Rabbi Ari N. Enkin, a resident of Ramat Beit Shemesh, is a researcher and writer of contemporary halachic issues. He is the author of the “Dalet Amot of Halacha” series (8 volumes), Rabbinic Director of United with Israel and a RA"M at a number of yeshivot. www.rabbienkin.com

18 comments

  1. I think this brocho is for the same reason not recited on new clothes either. Perhaps a new tallis. Even on second day rosh hashono its not clear why everyone has to have a new fruit and not just the person making kiddush. What would you suggest is something that everyone makes this brocho today for.
    I was once by a sefardi rabbi’s table on friday night and he brought in ‘better’ wine to make the brocho of ‘hatov’ and of course offered me as well as it needs two people. But I wondered shouldn’t one use the best wine one possesses for kiddush.

  2. “Nevertheless, there are those who do not recite shehecheyanu on new fruits at all today.” Who?

  3. On the other hand, there’s a somewhat new idea (or very old, depending how you look at it) of eating seasonally and trying to only buy fruits when they’re locally in season. In that case, would/could one say shehechiyanu in early summer, for example, when berries come back into season, if one does not eat them or buy them during the rest of the year?

  4. Skeptic-

    See footnotes 8 & 9.

    Ari Enkin

  5. Liz-

    This seems to be the halacha.

    Ari Enkin

  6. #8 doesn’t mention fruits. I don’t have access to #9 — can you list the most prominent posek who holds this view?

  7. In a similar vein, I once went to an aquarium, and asked a she’elah regarding whether I should say “Meshaneh ha-beriyos” on a walrus. (What did people do in these situations before [cell/pay]phones??)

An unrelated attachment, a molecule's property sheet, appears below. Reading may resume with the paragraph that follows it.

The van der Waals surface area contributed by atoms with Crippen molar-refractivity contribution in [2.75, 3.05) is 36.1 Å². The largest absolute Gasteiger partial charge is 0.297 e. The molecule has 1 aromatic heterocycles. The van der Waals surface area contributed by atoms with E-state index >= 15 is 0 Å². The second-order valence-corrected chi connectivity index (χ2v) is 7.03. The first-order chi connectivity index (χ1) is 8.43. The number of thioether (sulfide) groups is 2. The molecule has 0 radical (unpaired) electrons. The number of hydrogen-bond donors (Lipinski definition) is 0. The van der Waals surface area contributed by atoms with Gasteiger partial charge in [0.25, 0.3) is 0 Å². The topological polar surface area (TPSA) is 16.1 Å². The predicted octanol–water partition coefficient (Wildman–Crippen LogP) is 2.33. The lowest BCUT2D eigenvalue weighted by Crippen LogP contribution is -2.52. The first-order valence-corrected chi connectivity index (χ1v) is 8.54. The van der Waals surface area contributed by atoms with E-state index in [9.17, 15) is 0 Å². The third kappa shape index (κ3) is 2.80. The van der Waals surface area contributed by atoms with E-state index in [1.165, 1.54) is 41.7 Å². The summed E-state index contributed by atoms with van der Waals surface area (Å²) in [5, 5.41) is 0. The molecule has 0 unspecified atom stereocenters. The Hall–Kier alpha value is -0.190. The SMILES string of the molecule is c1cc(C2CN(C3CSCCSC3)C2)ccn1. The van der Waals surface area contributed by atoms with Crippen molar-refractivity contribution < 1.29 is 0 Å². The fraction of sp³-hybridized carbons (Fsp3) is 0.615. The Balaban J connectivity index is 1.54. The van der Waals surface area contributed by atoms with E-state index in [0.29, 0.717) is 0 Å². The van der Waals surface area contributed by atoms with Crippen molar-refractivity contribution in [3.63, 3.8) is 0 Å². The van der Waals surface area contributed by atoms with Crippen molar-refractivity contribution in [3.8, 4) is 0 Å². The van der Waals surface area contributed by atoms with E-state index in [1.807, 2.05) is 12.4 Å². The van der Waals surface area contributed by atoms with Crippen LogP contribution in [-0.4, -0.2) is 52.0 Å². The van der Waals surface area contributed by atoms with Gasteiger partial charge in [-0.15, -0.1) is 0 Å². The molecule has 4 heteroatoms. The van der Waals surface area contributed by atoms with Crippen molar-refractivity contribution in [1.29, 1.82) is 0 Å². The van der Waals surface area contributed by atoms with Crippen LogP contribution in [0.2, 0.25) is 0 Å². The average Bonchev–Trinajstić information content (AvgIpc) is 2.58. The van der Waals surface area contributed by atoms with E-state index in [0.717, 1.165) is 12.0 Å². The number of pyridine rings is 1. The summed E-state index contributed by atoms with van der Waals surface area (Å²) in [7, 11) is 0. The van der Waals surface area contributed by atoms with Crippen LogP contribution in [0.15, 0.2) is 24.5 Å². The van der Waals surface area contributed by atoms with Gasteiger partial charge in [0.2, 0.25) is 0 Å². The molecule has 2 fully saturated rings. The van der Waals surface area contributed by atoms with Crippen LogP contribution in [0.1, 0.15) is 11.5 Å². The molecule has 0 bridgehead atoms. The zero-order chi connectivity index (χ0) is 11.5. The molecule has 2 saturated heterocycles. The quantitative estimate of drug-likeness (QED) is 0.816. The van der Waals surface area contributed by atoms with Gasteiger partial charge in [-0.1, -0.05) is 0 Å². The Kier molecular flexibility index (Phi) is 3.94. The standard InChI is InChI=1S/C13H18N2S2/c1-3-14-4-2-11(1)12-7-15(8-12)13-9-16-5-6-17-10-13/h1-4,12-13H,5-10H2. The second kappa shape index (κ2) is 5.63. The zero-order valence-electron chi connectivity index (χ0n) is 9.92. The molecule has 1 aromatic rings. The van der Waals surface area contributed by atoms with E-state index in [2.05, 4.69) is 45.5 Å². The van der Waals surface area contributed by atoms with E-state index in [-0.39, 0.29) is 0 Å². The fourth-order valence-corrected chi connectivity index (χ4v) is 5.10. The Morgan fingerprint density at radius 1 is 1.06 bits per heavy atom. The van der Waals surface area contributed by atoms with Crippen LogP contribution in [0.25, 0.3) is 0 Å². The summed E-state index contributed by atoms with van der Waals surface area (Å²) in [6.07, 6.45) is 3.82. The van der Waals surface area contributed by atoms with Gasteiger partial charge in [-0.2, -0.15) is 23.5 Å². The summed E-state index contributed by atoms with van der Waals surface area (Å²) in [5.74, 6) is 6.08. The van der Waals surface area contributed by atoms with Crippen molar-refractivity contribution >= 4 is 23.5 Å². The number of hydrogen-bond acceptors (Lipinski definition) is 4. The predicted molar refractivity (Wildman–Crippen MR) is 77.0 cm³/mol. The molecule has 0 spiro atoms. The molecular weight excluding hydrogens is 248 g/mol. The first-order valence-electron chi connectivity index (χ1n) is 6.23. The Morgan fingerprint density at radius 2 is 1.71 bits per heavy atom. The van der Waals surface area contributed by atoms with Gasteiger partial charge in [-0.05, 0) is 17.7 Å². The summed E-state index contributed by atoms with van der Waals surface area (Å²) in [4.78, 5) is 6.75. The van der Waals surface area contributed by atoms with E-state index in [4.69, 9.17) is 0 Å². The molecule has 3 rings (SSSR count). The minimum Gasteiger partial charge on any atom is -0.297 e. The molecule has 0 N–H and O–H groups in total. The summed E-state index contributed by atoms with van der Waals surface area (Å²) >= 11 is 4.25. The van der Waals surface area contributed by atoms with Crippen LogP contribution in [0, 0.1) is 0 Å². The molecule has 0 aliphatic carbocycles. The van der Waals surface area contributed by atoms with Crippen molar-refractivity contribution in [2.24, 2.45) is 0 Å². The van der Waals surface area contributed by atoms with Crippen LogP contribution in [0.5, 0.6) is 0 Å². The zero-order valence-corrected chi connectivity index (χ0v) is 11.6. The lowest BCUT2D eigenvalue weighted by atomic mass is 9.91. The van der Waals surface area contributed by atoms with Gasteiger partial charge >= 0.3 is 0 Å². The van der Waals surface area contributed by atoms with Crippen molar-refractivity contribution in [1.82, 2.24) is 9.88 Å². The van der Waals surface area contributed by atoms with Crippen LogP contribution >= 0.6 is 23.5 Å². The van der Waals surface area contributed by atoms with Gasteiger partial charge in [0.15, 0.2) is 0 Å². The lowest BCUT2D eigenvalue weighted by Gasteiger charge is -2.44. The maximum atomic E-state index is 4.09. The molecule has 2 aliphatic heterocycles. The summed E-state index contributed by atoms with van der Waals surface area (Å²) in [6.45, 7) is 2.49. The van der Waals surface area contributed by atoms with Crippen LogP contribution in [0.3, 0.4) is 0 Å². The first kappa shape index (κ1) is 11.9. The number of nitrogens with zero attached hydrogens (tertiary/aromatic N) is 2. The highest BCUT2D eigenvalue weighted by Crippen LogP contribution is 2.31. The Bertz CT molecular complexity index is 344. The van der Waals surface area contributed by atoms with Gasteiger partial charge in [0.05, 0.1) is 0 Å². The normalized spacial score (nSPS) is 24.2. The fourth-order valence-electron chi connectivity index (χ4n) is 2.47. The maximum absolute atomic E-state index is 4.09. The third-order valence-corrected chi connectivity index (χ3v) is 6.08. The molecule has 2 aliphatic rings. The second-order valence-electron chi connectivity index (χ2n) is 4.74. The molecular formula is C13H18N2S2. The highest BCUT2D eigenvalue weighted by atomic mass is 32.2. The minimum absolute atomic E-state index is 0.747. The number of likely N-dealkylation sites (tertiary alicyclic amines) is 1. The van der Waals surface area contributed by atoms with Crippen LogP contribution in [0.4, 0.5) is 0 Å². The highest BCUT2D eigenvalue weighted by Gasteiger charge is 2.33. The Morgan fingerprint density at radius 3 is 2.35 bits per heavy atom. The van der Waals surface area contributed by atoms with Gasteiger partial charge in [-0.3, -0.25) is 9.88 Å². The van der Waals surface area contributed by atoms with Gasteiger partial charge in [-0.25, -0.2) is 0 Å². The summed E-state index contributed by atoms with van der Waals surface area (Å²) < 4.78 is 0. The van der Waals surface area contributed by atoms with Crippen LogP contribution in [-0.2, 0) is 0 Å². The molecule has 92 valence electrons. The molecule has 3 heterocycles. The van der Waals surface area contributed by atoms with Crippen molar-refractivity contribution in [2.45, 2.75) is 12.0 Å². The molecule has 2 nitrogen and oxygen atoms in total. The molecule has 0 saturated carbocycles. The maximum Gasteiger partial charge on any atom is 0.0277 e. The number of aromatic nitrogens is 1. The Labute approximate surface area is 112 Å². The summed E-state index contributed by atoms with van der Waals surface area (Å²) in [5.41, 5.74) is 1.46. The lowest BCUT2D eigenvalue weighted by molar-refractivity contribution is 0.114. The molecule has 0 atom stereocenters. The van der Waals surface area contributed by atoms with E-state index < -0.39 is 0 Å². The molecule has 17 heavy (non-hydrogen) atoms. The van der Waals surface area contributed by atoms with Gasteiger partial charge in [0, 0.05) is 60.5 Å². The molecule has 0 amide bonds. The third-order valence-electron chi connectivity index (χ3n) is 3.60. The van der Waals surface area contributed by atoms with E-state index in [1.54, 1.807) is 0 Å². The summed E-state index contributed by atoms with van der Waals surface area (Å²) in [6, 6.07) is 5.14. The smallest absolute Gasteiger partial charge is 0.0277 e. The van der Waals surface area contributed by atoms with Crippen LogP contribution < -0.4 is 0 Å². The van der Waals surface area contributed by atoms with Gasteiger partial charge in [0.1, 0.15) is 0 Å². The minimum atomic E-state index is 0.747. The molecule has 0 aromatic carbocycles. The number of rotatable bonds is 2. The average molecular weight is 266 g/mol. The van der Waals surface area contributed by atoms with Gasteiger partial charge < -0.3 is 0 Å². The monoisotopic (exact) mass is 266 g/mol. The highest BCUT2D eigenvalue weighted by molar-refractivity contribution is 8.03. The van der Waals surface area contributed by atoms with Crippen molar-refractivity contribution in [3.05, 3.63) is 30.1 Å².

I was familiar with the animal from books, etc., but in person it was truly a remarkable and strange-looking beast! The answer (from a rather conservative, small-c, rav) was no: not als walrus, but als the fact that even odd animals are normal in our globalized world.

  8. R’Enkin- I must disagree with your sevarah for not bentsching shehecheyanu on new seasonal fruits. IMHO shehecheyanu is birkat haZMAN and birkat HECHAYIM. When I recently said shehecheyanu on the first shesek (loquat) of the season it wasn’t because of my great joy in eating shesek (they are not my favorite fruit), but rather I am blessing Hashem for his chesed in granting me another year when shesek is once again in the shuk. You are correct in noting that the really proper time for the bracha is before you eat when you first see it and are mitkaven to eat it. The fact that shehecheyanu is not birkat ha nehenin goes to prove that it is almost irrelevant if you feel any joy in eating the fruit,the blessing on hana’ah is “borei pri ha etz”
    The seasonal aspect of the bracha is stronger of course in Eretz Yisrael. I can say that as someone who spent many years tending fruit orchards in Eretz Yisrael I never really understood the deeper meaning of blessing Hashem “who has kept us alive,sustained us and brought us to this season” until I picked the first fruit of the season. As it is said in the Gemarra “ein ketz meguleh mizeh”